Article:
At the other extreme, the macrocosmic world, we discover a universe that is larger than we can encompass in our imaginations. Throughout the past century, our estimates of the age and the expanse of the Universe have proven over and over again to be far too modest. As our ability to measure and observe has improved, we have found a universe that is many billions of years old, most recently, we are told, 13.7 billion years old, give or take a few months. As our tools have enabled us to look further and further back into the history of that universe, we have been able to write the story of its emergence to within a few seconds of the beginning. We cannot say much about those first few seconds, and we cannot say anything at all that is more than speculation about the time before time. But this much seems clear: The universe, beginning from an unimaginably hot and dense singularity, evolved through a series of stages, each producing the conditions necessary for the succeeding stage. Our sun, our solar system, our planet, our own beings are all late stages of this evolving universe. And curiously enough, much of our insight into the early history of the universe emerges from and resonates with our insights into the interaction of subatomic particles–suggesting a strongly recursive universe in which patterns repeat and recur over many different scales. The more we understand about the macrocosm, the more reason we have to stand in awe and reverence at the process which shaped and structured its evolution, our evolution.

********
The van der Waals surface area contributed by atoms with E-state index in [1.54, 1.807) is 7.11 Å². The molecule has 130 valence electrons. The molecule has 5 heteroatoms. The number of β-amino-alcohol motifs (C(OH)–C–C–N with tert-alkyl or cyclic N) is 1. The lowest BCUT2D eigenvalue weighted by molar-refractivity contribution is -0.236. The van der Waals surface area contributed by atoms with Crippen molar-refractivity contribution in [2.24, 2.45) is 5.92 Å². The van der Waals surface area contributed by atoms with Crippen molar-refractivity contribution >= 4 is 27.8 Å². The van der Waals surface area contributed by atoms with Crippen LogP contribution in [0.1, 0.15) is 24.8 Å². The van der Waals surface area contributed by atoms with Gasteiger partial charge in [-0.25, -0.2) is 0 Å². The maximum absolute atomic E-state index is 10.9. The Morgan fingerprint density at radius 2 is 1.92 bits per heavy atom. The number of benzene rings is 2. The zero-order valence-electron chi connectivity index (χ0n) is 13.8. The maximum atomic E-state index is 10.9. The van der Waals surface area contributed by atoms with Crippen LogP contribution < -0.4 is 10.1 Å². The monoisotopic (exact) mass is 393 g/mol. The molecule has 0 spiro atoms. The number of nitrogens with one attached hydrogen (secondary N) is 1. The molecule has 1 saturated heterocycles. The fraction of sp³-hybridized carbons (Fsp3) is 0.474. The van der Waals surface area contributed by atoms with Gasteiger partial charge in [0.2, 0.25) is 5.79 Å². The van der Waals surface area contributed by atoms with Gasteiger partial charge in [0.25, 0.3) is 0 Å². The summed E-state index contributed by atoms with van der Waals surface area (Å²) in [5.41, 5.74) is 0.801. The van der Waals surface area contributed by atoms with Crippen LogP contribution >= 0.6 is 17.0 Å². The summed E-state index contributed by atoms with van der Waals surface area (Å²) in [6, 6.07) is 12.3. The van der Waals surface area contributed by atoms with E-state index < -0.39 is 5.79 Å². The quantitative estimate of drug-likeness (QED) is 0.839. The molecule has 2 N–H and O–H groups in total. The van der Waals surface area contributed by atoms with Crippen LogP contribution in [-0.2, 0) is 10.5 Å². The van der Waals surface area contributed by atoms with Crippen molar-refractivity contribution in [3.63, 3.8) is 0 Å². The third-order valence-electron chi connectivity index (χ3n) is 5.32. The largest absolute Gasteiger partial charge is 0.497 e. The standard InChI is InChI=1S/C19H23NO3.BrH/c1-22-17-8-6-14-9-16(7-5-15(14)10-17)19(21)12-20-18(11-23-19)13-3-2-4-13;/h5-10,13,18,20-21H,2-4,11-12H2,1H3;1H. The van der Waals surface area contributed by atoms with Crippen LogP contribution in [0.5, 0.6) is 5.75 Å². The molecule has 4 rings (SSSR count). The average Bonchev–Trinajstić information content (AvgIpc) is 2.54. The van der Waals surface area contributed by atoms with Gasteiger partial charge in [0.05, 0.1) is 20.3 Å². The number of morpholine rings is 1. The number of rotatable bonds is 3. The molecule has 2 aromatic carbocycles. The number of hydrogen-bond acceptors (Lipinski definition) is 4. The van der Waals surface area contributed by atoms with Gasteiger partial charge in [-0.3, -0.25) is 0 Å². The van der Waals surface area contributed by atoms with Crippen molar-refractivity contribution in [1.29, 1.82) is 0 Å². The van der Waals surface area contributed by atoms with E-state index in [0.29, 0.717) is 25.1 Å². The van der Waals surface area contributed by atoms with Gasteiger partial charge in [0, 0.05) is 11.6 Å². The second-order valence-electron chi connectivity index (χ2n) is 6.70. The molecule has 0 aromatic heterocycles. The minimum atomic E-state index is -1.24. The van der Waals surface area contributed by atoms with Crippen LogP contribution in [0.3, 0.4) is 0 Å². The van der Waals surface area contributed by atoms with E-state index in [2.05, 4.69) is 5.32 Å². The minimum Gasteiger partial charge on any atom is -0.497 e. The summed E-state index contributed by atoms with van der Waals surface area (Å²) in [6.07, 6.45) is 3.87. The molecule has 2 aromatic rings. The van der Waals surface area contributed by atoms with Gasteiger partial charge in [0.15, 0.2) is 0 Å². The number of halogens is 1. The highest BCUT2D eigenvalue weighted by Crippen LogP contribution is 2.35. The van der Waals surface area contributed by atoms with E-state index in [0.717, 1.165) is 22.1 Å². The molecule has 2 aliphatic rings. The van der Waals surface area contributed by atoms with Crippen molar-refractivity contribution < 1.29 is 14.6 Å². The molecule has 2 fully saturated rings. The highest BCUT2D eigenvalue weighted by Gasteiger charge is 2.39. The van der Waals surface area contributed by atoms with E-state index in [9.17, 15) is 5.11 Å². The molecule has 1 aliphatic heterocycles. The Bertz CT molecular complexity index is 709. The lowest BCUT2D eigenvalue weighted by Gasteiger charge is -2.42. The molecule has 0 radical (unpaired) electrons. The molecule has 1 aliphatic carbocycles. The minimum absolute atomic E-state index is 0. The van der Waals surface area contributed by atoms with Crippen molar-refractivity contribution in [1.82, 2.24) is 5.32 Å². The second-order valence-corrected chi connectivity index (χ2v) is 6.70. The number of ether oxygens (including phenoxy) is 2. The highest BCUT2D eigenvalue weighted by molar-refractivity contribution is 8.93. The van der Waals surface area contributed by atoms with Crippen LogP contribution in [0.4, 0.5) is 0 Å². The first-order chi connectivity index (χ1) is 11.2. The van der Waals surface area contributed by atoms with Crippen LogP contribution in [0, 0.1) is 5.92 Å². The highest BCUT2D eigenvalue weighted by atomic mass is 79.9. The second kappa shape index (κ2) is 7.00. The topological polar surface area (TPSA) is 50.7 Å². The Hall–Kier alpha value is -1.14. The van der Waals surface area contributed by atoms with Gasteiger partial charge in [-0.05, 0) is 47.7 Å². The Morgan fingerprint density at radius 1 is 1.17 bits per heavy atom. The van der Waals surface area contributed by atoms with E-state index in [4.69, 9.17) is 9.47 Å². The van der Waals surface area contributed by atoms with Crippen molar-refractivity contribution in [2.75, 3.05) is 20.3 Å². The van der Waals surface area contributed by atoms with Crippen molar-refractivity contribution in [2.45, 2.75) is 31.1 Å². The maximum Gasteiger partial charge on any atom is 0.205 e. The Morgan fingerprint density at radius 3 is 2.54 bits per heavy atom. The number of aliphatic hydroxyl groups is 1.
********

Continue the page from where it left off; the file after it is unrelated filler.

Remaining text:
Nor has this been a matter of intellectual satisfaction only. The insights of cosmology and theoretical astronomy have served to tie us ever more tightly into the emerging story of the universe itself. Just as the processes of the subatomic world underlie and ground our daily existence, so the history of the emerging universe continues to work itself out in our ongoing lives. We now understand that the heavy elements–iron, carbon, oxygen, and all the others–were not present in the earliest stages of the evolving universe. In fact, all of those heavy elements were created in the incredible heat and unimaginable pressures at the heart of massive stars. As those stars died in gigantic super-nova explosions, all of these elements so essential to the creation of our planet and to our own existence were scattered as dust across vast reaches of space. Eventually that dust coalesced under the force of gravity, and planets were born. And on some of those planets, life emerged and evolved into more and more complex forms. The history of the universe is our history; we are all of us recycled stardust. In the words of Robert Terry Weston, “out of the stars have we come.” Our very existence is rooted in the fundamental processes of the universe itself. How can we not stand in awe before the fact of our emergence as a consequence of those same vast processes that created galaxies and suns and stars and planets?